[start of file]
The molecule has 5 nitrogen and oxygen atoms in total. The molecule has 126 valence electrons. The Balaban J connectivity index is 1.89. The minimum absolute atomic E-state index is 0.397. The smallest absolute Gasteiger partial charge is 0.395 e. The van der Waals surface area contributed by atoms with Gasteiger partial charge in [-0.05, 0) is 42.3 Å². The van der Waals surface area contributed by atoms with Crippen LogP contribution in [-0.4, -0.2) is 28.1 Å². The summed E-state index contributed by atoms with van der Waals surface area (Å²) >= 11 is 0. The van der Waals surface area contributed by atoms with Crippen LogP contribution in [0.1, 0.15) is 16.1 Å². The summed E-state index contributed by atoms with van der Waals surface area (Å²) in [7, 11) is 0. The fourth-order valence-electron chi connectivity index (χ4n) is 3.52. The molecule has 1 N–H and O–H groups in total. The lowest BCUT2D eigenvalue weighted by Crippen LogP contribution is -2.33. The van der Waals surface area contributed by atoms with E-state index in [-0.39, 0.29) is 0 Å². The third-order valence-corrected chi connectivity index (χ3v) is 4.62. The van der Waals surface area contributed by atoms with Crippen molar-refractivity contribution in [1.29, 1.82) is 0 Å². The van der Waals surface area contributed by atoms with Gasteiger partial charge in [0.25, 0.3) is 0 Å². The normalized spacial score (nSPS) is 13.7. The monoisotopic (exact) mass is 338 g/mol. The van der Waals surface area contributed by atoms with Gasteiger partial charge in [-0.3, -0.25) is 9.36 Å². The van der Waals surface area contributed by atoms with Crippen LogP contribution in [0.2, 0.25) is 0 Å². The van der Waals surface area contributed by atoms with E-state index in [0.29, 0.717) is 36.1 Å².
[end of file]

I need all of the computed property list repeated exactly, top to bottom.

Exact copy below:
The molecule has 5 nitrogen and oxygen atoms in total. The molecule has 126 valence electrons. The Balaban J connectivity index is 1.89. The minimum absolute atomic E-state index is 0.397. The smallest absolute Gasteiger partial charge is 0.395 e. The van der Waals surface area contributed by atoms with Gasteiger partial charge in [-0.05, 0) is 42.3 Å². The van der Waals surface area contributed by atoms with Crippen LogP contribution in [-0.4, -0.2) is 28.1 Å². The summed E-state index contributed by atoms with van der Waals surface area (Å²) >= 11 is 0. The van der Waals surface area contributed by atoms with Crippen LogP contribution in [0.1, 0.15) is 16.1 Å². The summed E-state index contributed by atoms with van der Waals surface area (Å²) in [7, 11) is 0. The fourth-order valence-electron chi connectivity index (χ4n) is 3.52. The molecule has 1 N–H and O–H groups in total. The lowest BCUT2D eigenvalue weighted by Crippen LogP contribution is -2.33. The van der Waals surface area contributed by atoms with E-state index in [-0.39, 0.29) is 0 Å². The third-order valence-corrected chi connectivity index (χ3v) is 4.62. The van der Waals surface area contributed by atoms with Crippen molar-refractivity contribution in [1.29, 1.82) is 0 Å². The van der Waals surface area contributed by atoms with Gasteiger partial charge in [0.25, 0.3) is 0 Å². The normalized spacial score (nSPS) is 13.7. The monoisotopic (exact) mass is 338 g/mol. The van der Waals surface area contributed by atoms with Gasteiger partial charge in [-0.3, -0.25) is 9.36 Å². The van der Waals surface area contributed by atoms with Crippen LogP contribution in [0.2, 0.25) is 0 Å². The van der Waals surface area contributed by atoms with E-state index in [0.29, 0.717) is 36.1 Å².